To understand the characteristics of these experiences, Nash and his colleagues recently explored surveys from hundreds of participants, finding three distinct flavours of non-believed memories. The “classic non-believed memories” might be similar to the kind Nash described: you have a vivid recollection, but you now strongly suspect that it is false; with others, there’s a grain of doubt – you have the sense it’s not true but you might still defend it. The third kind are weak non-believed memories. They are vaguer; you might feel confident that you remember something but you aren’t clear about the details, and you now doubt its very occurrence.
Nash has also investigated the ways we test the truth of our memories. Previous research had shown that our feelings of authenticity may depend on the assumption that our memories are accurate – so you might expect that people would put in a lot of effort to verify the facts. So along with his collaborators, he asked participants to imagine that someone had challenged a cherished memory, and asked them to describe how they would test whether it was true or not. They also had to rate how much effort it would take. In almost every situation – whether the memories were important or trivial, from the distant past or more recent – he found that participants would opt to use quicker but less reliable options. These might include asking a friend or family member who may be unreliable themselves instead of more difficult, but more accurate, attempts to get to the truth, such as checking the hard evidence of medical records or looking through old diaries.
This ‘principle of least effort’ was true even if they asked the participants to imagine that they would need to verify the memory for the police – a situation with serious consequences. “They still chose the ‘cheap’ strategy over the reliable strategy,” he says. We may think we value the truth, but “people don’t question their memories enough to think it’s worth putting in the effort”. (Truman Capote was strongly in this camp; when writing his non-fiction novel In Cold Blood, he claimed never to have used a tape recorder for his interviews, instead relying purely on his own recall.)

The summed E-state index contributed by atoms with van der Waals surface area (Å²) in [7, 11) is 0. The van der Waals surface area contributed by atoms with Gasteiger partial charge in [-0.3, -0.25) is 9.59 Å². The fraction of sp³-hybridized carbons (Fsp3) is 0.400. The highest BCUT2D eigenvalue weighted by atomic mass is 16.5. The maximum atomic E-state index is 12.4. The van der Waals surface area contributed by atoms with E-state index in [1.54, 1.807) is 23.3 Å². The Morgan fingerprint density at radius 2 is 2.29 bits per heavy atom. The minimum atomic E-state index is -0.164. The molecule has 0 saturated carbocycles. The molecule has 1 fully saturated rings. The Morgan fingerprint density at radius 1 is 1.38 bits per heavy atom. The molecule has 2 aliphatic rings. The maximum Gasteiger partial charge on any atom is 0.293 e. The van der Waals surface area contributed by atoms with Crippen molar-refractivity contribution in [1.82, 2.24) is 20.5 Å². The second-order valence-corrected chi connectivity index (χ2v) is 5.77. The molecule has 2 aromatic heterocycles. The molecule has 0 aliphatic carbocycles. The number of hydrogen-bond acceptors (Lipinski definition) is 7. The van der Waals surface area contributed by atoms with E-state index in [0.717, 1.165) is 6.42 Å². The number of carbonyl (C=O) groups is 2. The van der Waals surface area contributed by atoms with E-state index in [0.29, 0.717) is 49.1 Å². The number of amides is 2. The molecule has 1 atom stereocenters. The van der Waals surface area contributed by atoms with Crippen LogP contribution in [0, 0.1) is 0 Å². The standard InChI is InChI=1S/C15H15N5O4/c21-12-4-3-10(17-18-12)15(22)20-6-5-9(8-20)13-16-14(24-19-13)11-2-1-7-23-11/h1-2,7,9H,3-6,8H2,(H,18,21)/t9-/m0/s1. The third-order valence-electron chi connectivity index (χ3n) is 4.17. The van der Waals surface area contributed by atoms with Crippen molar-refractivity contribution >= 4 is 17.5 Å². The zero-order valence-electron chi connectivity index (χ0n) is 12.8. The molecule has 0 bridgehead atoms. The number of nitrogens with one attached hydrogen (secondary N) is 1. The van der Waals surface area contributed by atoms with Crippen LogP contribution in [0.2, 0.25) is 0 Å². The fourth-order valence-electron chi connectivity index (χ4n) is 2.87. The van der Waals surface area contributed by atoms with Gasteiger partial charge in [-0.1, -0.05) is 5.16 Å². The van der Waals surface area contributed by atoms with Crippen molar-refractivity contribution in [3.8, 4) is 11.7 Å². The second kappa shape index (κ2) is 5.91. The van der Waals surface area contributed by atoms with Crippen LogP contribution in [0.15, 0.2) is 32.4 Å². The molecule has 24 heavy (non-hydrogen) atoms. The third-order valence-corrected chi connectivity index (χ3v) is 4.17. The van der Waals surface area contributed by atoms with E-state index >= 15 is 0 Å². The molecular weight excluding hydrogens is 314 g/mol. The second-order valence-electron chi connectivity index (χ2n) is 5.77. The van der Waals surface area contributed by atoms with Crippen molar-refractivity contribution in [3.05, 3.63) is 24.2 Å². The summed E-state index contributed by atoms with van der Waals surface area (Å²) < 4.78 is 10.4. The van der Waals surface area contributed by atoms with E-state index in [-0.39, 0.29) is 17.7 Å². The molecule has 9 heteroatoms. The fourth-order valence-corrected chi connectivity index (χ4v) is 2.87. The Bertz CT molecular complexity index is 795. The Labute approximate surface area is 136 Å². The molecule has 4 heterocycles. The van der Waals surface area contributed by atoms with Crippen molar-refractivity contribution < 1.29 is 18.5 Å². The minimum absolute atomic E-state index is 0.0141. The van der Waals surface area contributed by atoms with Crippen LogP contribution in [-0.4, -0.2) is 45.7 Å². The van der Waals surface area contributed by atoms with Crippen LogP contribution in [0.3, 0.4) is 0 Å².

Even after all his research, Nash still finds it hard to shake that belief. “I’m acutely aware of the fact that my memories aren’t reliable and I have just as many false memories as everyone else – but it’s still hard to budge the idea that I can trust my memory. We [psychologists] are not more immune than anyone else.” He does, however, try to remain open-minded if someone does question his memory. “I remind myself to entertain the idea that I might be wrong – that it’s all we can ever do.”
No mind is an island, after all – and despite the errors that other people may bring, our memories benefit from their input. This ties into the concept of ‘the extended mind’ – the increasing recognition that our environment plays a crucial role in our thoughts. “We tend to think of the mind as something that’s beneath the surface of skin but really so much of our actions are scaffolded by external artefacts and practices,” says Hirst.
Consider a recent study by Nicole Iannone at Purdue University in the USA, which examined the relationships between friends. She was interested in their “transactive memories” – a shared system of storing and recalling information. You may often lean on your friend for recipes for instance, while he may ask you for advice on holiday destinations, or you may turn to them to help you recall events from your past.
To study that system, Iannone asked subjects to rate statements such as “my best friend and I can remind each other of things we know” and questioned them about the quality of the friendship. Sure enough, she found that the longest, strongest and most trusting friendships seemed to be built around these shared, interconnected memory systems. Iannone suspects that we may choose to build our memory around our friendship; if you know your friend is around for restaurant recommendations, you may opt never to read good food guides yourself. “Is it possible that you don't develop knowledge in an area your best friend has a lot of knowledge in?”
Even the aspects of social influence that may at first seem like a disadvantage – such as the retrieval-induced forgetting and the contagious false memories – may provide some unexpected benefits, by sculpting our recollections so that we all remember the same details. “For me, one of the things that promotes sociality is common understanding of the past,” says Hirst. “All memories shape our identity, and collective memories may shape our collective identities.” We are not the sole authors of our autobiography – and we may all be stronger for that fact.